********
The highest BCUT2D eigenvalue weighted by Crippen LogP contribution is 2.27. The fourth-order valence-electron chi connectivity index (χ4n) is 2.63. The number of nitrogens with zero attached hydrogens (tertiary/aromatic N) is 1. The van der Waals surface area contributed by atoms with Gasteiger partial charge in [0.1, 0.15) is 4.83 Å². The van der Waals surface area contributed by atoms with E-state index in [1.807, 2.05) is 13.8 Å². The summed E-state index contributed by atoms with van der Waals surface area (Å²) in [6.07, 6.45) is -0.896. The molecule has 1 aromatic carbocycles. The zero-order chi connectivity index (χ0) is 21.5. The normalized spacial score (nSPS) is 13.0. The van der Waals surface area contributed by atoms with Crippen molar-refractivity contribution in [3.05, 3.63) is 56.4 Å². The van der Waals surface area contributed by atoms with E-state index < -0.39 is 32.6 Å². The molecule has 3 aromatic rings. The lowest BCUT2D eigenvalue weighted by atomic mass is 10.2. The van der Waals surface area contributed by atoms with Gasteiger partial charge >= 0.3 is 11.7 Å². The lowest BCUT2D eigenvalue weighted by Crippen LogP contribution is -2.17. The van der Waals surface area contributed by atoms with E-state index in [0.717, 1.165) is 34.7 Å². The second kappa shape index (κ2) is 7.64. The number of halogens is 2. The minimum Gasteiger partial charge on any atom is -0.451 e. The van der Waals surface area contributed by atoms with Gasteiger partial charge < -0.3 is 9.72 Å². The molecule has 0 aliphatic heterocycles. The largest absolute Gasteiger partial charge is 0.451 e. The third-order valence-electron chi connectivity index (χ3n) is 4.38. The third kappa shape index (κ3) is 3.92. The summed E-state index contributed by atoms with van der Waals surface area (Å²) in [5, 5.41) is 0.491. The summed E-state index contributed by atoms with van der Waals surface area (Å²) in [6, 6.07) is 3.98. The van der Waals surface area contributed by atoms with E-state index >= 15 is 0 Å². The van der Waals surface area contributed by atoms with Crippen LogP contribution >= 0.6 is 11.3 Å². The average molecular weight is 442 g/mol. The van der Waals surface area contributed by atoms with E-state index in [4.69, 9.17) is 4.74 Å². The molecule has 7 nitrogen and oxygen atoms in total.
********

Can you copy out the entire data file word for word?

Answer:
The highest BCUT2D eigenvalue weighted by Crippen LogP contribution is 2.27. The fourth-order valence-electron chi connectivity index (χ4n) is 2.63. The number of nitrogens with zero attached hydrogens (tertiary/aromatic N) is 1. The van der Waals surface area contributed by atoms with Gasteiger partial charge in [0.1, 0.15) is 4.83 Å². The van der Waals surface area contributed by atoms with E-state index in [1.807, 2.05) is 13.8 Å². The summed E-state index contributed by atoms with van der Waals surface area (Å²) in [6.07, 6.45) is -0.896. The molecule has 1 aromatic carbocycles. The zero-order chi connectivity index (χ0) is 21.5. The normalized spacial score (nSPS) is 13.0. The van der Waals surface area contributed by atoms with Crippen molar-refractivity contribution in [3.05, 3.63) is 56.4 Å². The van der Waals surface area contributed by atoms with E-state index < -0.39 is 32.6 Å². The molecule has 3 aromatic rings. The lowest BCUT2D eigenvalue weighted by atomic mass is 10.2. The van der Waals surface area contributed by atoms with Gasteiger partial charge >= 0.3 is 11.7 Å². The lowest BCUT2D eigenvalue weighted by Crippen LogP contribution is -2.17. The van der Waals surface area contributed by atoms with E-state index in [0.717, 1.165) is 34.7 Å². The second kappa shape index (κ2) is 7.64. The number of halogens is 2. The minimum Gasteiger partial charge on any atom is -0.451 e. The van der Waals surface area contributed by atoms with Gasteiger partial charge < -0.3 is 9.72 Å². The molecule has 0 aliphatic heterocycles. The largest absolute Gasteiger partial charge is 0.451 e. The third-order valence-electron chi connectivity index (χ3n) is 4.38. The third kappa shape index (κ3) is 3.92. The summed E-state index contributed by atoms with van der Waals surface area (Å²) in [5, 5.41) is 0.491. The summed E-state index contributed by atoms with van der Waals surface area (Å²) in [6, 6.07) is 3.98. The van der Waals surface area contributed by atoms with E-state index >= 15 is 0 Å². The van der Waals surface area contributed by atoms with Crippen LogP contribution >= 0.6 is 11.3 Å². The average molecular weight is 442 g/mol. The van der Waals surface area contributed by atoms with E-state index in [4.69, 9.17) is 4.74 Å². The molecule has 7 nitrogen and oxygen atoms in total.